Updated 2014-10-18 18:33:41 by PeterLewerin

This proc rounds numbers to n significant digits, using the algorithm described in http://perfdynamics.blogspot.de/2010/04/significant-figures-in-r-and-rounding.html, which avoids the bias by the odd-even parity of nearby digits.
#
# round number to significant digits
# according to 
# http://perfdynamics.blogspot.de/2010/04/significant-figures-in-r-and-rounding.html
# round number num to n significant digits
# works only in the range of double
# it is published under the same licence as Tcl
# (c) J. Heidemeier 2014
#
proc signif {num n {decimalPoint .}} {
# arguments:
# num: number to be rounded (integer, real or exponential format)
# n: number of significant digits (positive integer)
# decimalPoint: decimal separator character for the output (default .)
# 
# reasonable figure for significant digits ?
    if {!([string is integer $n] && $n > 0)} \
        {error  "number of significant digits $n is not a positive integer"}
#
# ensure that num is numeric
# and split into sign, integer, decimal and exponent part
#
if {[regexp {^([+,-]?)([0-9]+)(\.?[0-9]*)?([eE][+-]?[0-9]+)?$} $num -> s i d e]} {
# i must contain alt least one digit
if {![string length i]} "error wrong format $num, no digit in Integerpart "
#
# type of number
# 
    set typ ""    
    if {[string length $e]} {set typ e}
    if {[string length $d]} {
        if {$typ ne {e}} {set typ d}
    } else {
        if {$typ ne {e}} {
                set typ i
#
#
#
        } else {
# reformat iexx to i.0exx bringen
            set d {.0}
       }
    }
# remove leading 0, if digits 1-9 in i-part
# or collapse several 0 to 0
#
    if {[string length $i] > 1} {
        regexp  {^(0*)([1-9][0-9]*)$} $i -> NULL DIG
        if {[string length $DIG]} {
            set i $DIG
        } else {
            set i 0 ;# collapse to one 0
        }
    }
#        
# build teststring for rounding process
#
set tstring $i
            
set decpos [expr {[string length $i] -1}]
# skip decimalpoint and append decimalpart
if {[string length $d]} {
       append tstring [string range $d 1 end]
}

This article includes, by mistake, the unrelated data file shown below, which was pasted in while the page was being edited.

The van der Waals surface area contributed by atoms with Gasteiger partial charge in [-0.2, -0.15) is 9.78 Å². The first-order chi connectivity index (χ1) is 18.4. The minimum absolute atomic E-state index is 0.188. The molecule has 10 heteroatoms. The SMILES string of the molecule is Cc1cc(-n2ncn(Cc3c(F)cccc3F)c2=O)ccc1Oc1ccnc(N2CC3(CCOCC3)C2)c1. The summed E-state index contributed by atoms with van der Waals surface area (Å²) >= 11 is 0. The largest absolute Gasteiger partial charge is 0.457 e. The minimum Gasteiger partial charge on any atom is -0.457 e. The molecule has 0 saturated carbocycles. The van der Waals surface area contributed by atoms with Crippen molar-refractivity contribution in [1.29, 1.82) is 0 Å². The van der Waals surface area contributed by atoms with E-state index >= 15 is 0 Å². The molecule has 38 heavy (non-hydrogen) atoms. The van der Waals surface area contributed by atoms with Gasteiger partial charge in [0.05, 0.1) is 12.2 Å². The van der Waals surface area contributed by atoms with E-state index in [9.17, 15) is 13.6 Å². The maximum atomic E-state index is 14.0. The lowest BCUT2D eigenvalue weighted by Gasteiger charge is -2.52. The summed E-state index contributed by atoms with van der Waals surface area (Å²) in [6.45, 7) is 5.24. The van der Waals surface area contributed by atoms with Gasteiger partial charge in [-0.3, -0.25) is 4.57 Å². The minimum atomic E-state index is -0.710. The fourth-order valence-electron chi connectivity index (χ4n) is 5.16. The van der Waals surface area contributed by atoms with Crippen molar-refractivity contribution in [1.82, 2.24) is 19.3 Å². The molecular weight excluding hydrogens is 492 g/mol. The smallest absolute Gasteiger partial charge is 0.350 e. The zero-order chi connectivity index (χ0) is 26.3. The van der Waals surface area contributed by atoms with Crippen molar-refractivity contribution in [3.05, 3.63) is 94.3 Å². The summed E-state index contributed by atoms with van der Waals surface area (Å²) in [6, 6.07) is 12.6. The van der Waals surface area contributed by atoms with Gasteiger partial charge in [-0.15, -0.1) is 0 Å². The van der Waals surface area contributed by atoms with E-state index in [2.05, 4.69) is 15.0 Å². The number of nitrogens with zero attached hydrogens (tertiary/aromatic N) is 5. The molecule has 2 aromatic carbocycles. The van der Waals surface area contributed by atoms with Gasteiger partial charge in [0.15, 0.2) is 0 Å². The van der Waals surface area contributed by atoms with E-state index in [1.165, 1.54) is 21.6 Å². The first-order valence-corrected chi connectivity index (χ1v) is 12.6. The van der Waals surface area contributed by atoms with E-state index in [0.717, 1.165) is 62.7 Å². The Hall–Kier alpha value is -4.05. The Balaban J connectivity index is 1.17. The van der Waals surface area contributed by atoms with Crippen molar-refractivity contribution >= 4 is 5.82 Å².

# enough digits for the rounding process       
    set ndigs [string length $tstring]
    if {$ndigs < $n} {error "more significant digits $n requested than available $ndigs"}

# x is the last significant digit
# y and z are the following 2 digits, if y or z are blank
# zeros are appended     
    set x [string index $tstring $n-1]
        if  {$ndigs == $n} {
            set y 0
        } else {
        set y [string index $tstring $n]
    }
    if {$ndigs > $n} {
        set z [string index $tstring $n+1]
    } else {
        set z 0
    }
# the actual test; pad0 pads zeros for the integerpart
    if {$y < 5} {        
        set rstring "[string range $tstring 0 $n-1][pad0 $decpos $n]"
    } elseif {$y > 5} {
         incr x
            set rstring "[string range $tstring 0 $n-2]$x[pad0 $decpos $n]"
    } else {
# y == 5; test for parity jitter
        if {$z >= 1} {
                set rstring "[string range $tstring 0 $n-1][pad0 $decpos $n]"
        } else {
            if {[isOdd $x]} {
                incr x
            }
                set rstring "[string range $tstring 0 $n-2]$x[pad0 $i $n $decpos]"
        }
    }
} else {
 error "number to round \"$num\" is not numeric"
}
# reformatting the output    
    switch -exact -- $typ {
        i {set result "$s$rstring"}
        d {
            set decfrac [string range $rstring $decpos+1 end]
            if {![string length $decfrac]} {
                set result "$s$rstring"
            } else {
                set result "$s[string range $rstring 0 $decpos]$decimalPoint$decfrac"
            }
        }
        e {
            set result "$s[string range $rstring 0 $decpos]$decimalPoint[string range $rstring $decpos+1 end]$e"
        }
    }
return  $result
}
#
# pad integer part with 0 if necessary
# arguments
# decpos:  index of the last digit before the decimal point
# n:  number of significant digits
#
proc pad0 {decpos n} {

    set v {}
    incr decpos
    set x [expr {$decpos - $n}]
    
    if {$x} {
        set v [string repeat 0 $x] 
    }
    return $v
 }
proc isOdd {int} {
    if {[string is integer $int]} {
        return [expr {$int%2}] 
    } else {
        error "no integer $int"
    }
}

PL 2014-10-17: while I'm loath to change someone else's code, this version of ìsOdd is simpler, twice as fast, and works for integer values outside the basic integer range:
proc isOdd n {
    try {
        expr {$n % 2}
    } on error {} {
        error "$n is not an integer"
    }
}

(If speed really is an issue, the expression $n & 1 seems slightly faster than $n % 2.)

Since the argument to isOdd is always a single digit, this one would work too:
proc isOdd n {
    expr {$n in {1 3 5 7 9}}
}

aspect 2014-10-18 objects to heavy-handed on error exception rewriting (do folks call this "pokemon exception handling?"), even in this trivial instance. If you want to return a specific error different than expr's natural one, at least trap:
proc isOdd n {
    try {
        expr {$n % 2}
    } trap {ARITH DOMAIN} {} {
        error "$n is not an integer"
    }
}

PL differing philosophies indeed. I object to non-exhaustive exception handling, and this code really hurts my eyes. OOC, if you're going to trap just that one, why not
proc isOdd n {
    try {
        expr {$n % 2}
    } trap {ARITH DOMAIN} {message options} {
        return -options $options -errorinfo "$n is not an integer"
    }
}

I can definitely think of coding situations where this (using trap) would be useful though, it's just that I'd refactor my way out of those. But there's usually no right or wrong, it's mostly works or doesn't work.